1. Think of your savings in terms of how many "weeks of freedom" they buy. David Weliver from Money Under 30 writes that by estimating how much money you need to live for a year and then breaking that sum into weeks by dividing it by 52, you'll end up with a much more tangible, urgent goal to save toward instead of an abstractly enormous sum: weeks of freedom. "That’s time to find a new job if you get laid off, time to travel around if you take a sabbatical, or the beginning of retirement — that time when you're finally free to do whatever the hell you please," he writes. "The good news is, thanks to compounding interest, the more you save, the less you have to save to buy an incremental week of freedom."

2. Don't give things up — "savor" them instead. Giving up something to save money, whether lunch out or cable, can make you feel deprived. That is, unless you change your attitude to start "savoring" instead of "giving up." "Don't feel you have to change your lifestyle; merely change the frequency of your indulgences," writes Reddit user stringliterals. Go to the movies weekly? Try once a month instead. "It's psychologically much easier to tell yourself you're not giving anything up, you're just going to savor [it] more."

3. Engage the "gas or brake method." Financial blog Early Retirement Extreme compared making progress on your financial goals to driving. Every decision you make either gets you closer to where you want to be (stepping on the gas) or slows you down (leaning on the brake). The next time you go to make a decision, ask yourself: Am I stepping on the gas or the brake?

4. Remember that when you aren't earning, you're spending. Reddit user seerae looks at hours he isn't earning money as hours he's spending that money instead. "When I used to work a service industry job... I used to get called in or asked to cover shifts all the time," he writes. "Of course I'd rather spend the morning sleeping in and then watching some TV, or go hiking in the afternoon, or grab some dinner with friends that evening. But, then I'd think, am I really going to spend $150 to sleep in and watch TV?" The feeling of losing money is a lot more painful than missing it — and seerae says that agreeing to work was "totally worth it every time."

5. Practice the "stranger test." When deciding whether or not to make a purchase, imagine a stranger offering you your would-be purchase in one hand and the cash it would take to buy it in the other. If you'd rather accept the cash, you might as well keep that money in your pocket.

6. Spend your money where you spend your time. Reddit user GreyFoxNinjaFan points out some advice he heard on Reddit: "Spend your money where you spend your time. If you spend a lot of time on your feet, invest in decent, comfortable shoes regardless of the extra cost," he writes. "If you drive a long way quite regularly, spend money on the inside of the car and how it feels to [drive] the car over how it looks. When you start thinking like that, you also start to notice the superficial stuff you overspend on."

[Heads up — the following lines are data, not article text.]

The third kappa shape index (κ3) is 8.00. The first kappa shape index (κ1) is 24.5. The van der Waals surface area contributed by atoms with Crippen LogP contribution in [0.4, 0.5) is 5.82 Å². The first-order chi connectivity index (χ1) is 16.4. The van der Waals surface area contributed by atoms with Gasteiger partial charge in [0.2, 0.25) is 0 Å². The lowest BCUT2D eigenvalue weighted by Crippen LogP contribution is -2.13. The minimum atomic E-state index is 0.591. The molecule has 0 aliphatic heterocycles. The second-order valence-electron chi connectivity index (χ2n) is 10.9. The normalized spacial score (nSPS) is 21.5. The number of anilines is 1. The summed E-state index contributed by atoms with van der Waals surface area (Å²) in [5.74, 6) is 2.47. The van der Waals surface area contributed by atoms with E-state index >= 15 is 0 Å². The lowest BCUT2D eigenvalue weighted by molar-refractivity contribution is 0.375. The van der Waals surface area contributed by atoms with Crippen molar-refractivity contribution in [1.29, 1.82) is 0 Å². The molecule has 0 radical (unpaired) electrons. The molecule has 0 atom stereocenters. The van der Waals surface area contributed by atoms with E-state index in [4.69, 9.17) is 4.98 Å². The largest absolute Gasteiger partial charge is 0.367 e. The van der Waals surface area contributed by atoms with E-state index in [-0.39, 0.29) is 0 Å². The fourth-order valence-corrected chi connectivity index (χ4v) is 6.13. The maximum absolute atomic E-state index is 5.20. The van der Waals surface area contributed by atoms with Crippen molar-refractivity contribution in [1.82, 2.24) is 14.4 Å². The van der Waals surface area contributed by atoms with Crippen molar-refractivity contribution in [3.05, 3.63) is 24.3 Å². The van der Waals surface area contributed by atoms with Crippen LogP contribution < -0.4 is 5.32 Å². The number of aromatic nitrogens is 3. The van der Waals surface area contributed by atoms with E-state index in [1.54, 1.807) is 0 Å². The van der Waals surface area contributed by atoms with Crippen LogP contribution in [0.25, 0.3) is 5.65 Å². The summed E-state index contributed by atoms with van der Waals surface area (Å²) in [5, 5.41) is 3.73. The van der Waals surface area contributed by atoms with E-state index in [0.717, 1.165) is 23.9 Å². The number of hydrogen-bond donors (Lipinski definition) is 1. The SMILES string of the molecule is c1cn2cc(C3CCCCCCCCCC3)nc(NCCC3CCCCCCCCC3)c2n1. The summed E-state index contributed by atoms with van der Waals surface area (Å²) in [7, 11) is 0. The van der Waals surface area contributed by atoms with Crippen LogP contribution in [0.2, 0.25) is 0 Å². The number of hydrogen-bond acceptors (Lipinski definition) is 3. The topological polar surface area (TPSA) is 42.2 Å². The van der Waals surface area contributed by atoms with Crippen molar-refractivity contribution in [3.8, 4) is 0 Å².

7. Use the "urgency test" when shopping. J Money from Budgets Are Sexy has a trick that comes in handy when shopping — particularly, for clothes. If you're wavering on a purchase, ask yourself, "Would I wear this out of the dressing room right now?" If you aren't excited enough to wear it right then, don't bother buying it.

8. Procrastinate on non-essential purchases. When it comes to discretionary spending (except for important moves for financial security, like saving for retirement), A. Noonan Moose from Frugal Fringe recommends putting off your purchase to give yourself time to find better prices and make better decisions. We highlighted a few of our favorite examples here.

9. Never spend loose change. Make it a hard-and-fast mental rule, suggests blog And Then We Saved, and instead consolidate those unspent coins every night until you have a small pile of savings to bring to the bank. And even if you don't use cash, she writes, "some banks will round your purchases to the nearest dollar and deposit that money into a savings account. If your bank doesn't offer that service, you can easily add up the change on your purchases and move that change to a separate account. Doing the math yourself is a little less magical, but it works."

10. Cover your credit card to create a mental — and physical — barrier. Break out those craft skills. If you're prone to impulse spending on your credit card (and who isn't?), Lifehacker recommends creating a simple paper sleeve for your card. Not only does it give you another mental step to climb before you can spend — and another chance to second-guess yourself and put on the brakes — but on the sleeve, you can paste or draw a picture of your savings goals to keep them top of mind, or pen a warning to yourself: "For emergency use only!"

11. Don't hesitate to say "no." Jackie of Money Crush points out that we're thinking about "no" all wrong. Instead of being reluctant to turn down a purchase, pass up an expensive opportunity, or closely manage your budget, remember that refusal gives you power: For one thing, it gives us serious negotiating clout. And for another, she explains, saying "no" to the things that don't really matter allows us to focus on the things that do.

12. "Use it up, wear it out, make it do, or do without." It's up to you if you want this slogan on a poster, but Reddit user AnnabellBeaverhausen suggests using it when struggling to be frugal. Before spending on something new to supplement or replace something you already own, look at what you currently use with a critical eye: Can you use it up, wear it out, make it work, or simply go without it until you have more cash? 

From https://ph.she.yahoo.com/photos/12-mental-tricks-to-make-you-save-more-spend-less-slideshow/